Bentley had received a better education and spoke French and Italian and knew a great deal about art. He also had radical political views and was a strong opponent of the slave-trade and a great supporter of female education. The two men became close friends and Bentley became Wedgwood's agent in Liverpool. Bentley had a tremendous impact on Wedgwood's political views. They also corresponded a great deal by letter. Wedgwood told Bentley: "The very feel of them, even before the seal is broke, cheers my heart and does me good. They inspire me with taste, emulation and everything that is necessary for the production of fine things." (12)
Wedgwood and Bentley were both strong supporters of the radical reformer, John Wilkes. In June 1762 Wilkes established The North Briton, a newspaper that severely attacked the George III and his prime minister, Earl of Bute. In March 1763, Wedgwood wrote to Bentley about Wilkes being forced into exile. "It gives universal disgust here and is the general topic of every political club in town". (13)
Josiah Wedgwood married his third cousin, Sarah Wedgwood, on 25th January 1764. He wrote that "for a handful of the first months after matrimony" he wished "to hear, see, feel or understand nothing" but his wife. He told Thomas Bentley that as a result of the damage caused by his early smallpox, his physiology was so adapted to feeling pain that sensual pleasures was more "than I shall ever be able to express." (14)
Sarah was a substantial heiress and brought with her a considerable dowry, said to have been £4,000, which came under Wedgwood's control. "Sarah was intelligent, shrewd, and well educated - better, in fact, than her husband - and they shared a broad sense of humour and a strong sense of family duty. In the first years of their marriage, she helped Josiah with his work, learning the codes and formulae in which he recorded his experiments, keeping accounts, and giving practical advice on shapes and decoration." Over the next few years Sarah had seven children: Susannah (1765), John (1766), Josiah (1769), Thomas (1771), Catherine (1774), Sarah (1776) and Mary (1778). (15)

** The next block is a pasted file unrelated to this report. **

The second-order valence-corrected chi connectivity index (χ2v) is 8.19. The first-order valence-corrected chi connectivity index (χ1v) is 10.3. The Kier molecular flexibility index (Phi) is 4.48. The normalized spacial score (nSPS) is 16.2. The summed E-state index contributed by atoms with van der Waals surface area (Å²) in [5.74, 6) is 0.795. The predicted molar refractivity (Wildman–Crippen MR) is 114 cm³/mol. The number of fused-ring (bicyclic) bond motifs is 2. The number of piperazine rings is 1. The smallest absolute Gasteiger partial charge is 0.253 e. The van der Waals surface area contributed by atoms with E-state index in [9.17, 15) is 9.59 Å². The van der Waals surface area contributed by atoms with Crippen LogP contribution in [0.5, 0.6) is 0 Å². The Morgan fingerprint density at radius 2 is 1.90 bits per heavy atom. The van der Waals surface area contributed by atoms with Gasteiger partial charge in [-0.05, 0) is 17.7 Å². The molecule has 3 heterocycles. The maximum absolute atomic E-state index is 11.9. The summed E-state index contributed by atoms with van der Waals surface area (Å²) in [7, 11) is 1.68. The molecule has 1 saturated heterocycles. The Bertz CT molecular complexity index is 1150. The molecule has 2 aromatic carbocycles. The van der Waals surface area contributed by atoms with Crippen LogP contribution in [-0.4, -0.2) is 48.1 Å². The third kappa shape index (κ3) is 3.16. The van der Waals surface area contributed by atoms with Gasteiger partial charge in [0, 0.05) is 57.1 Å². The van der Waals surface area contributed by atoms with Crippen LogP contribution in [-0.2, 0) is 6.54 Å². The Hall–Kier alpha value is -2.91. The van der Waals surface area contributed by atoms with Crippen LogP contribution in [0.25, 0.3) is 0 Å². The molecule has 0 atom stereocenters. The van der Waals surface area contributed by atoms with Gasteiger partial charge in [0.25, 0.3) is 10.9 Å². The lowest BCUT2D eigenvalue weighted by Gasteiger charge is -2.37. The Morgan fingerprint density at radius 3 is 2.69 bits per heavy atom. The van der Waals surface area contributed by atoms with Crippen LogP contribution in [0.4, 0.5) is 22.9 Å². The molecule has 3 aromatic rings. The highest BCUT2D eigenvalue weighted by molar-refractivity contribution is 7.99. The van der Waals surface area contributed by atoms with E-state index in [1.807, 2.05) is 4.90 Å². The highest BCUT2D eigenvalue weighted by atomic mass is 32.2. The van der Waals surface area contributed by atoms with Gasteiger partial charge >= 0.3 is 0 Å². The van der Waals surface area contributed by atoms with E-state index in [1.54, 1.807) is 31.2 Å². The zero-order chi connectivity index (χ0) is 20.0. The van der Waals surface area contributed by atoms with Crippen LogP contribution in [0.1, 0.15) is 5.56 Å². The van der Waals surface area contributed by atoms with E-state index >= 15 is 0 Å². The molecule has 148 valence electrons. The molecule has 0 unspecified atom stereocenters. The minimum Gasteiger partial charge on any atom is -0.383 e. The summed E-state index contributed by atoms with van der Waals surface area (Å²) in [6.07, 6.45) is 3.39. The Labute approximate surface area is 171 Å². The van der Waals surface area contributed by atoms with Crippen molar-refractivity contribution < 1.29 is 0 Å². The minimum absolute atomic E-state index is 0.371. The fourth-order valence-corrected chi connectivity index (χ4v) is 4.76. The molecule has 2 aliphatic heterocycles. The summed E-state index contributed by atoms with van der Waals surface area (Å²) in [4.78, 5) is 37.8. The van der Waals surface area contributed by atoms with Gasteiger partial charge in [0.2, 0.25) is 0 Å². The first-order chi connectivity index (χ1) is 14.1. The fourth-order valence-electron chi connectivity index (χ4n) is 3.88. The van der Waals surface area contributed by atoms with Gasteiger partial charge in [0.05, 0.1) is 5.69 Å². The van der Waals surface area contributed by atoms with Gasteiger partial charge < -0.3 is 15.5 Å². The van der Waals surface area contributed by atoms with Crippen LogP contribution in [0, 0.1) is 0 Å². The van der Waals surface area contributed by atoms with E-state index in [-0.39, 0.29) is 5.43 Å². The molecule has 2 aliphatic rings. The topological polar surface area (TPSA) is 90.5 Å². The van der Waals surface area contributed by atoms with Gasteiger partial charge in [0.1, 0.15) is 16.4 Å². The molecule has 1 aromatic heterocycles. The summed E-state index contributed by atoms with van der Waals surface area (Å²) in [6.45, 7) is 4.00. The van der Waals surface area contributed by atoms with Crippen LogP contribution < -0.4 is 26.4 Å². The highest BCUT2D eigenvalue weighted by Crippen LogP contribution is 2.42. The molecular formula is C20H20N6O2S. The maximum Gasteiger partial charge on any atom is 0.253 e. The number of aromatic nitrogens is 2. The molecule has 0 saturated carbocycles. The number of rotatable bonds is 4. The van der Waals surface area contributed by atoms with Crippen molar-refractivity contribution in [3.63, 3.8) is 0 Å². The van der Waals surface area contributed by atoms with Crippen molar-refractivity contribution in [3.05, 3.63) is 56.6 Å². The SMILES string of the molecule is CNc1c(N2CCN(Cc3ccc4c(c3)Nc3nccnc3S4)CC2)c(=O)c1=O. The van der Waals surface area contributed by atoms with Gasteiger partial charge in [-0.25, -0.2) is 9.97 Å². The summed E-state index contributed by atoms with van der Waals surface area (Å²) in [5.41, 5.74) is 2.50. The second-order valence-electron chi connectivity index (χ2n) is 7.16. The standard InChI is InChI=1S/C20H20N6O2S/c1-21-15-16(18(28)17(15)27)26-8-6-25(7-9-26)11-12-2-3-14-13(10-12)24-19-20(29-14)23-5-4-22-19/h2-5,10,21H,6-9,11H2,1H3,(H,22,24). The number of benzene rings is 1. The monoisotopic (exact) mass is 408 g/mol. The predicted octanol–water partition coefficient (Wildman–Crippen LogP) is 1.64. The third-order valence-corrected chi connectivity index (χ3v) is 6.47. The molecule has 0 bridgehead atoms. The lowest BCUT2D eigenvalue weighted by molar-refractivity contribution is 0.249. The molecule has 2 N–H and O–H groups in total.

In 1765, Charlotte of Mecklenburg-Strelitz, the wife of George III, ordered a tea-set from Wedgwood, complete with candlesticks and fruit baskets, "with a gold ground, and raised flowers upon it in green". He followed it up by sending a box of patterns and vases to the Queen and soon won permission to style himself "Potter to Her Majesty" while his creamware was granted the name of "Queen's Ware". A second tea-set was ordered by the King, to a simpler design which became known as "the Royal Pattern". (16)
The royal commissions sealed his reputation. Wedgwood wrote two years later: "The demand for Queen's Ware... still increases. It is really amazing how rapidly the use of it has spread almost all over the whole globe, and how universally it is liked. How much of this general use and estimation is owing to the mode of its introduction - and how much to its real utility and beauty are questions in which we may be a good deal interested for the government of our future conduct." (17)
It has been claimed that Josiah Wedgwood had the "supreme gift of being able to persuade the governing classes that that they had a community of tastes and interests". (18) Joel Mokyr, the author of The Enlightened Economy: Britain and the Industrial Revolution (2009) has pointed out: "The notion of marketing was pushed furthest by the famed potter Josiah Wedgwood, whose appeals to snobbery and to the nobility-envy of the merchant and middle classes were an early example of what some might think of as consumer manipulation. Wedgwood's marketing strategies included a brazen display of goods targeted at the high and the mighty, to be imitated by the would-have-beens and even by the never-were." (19)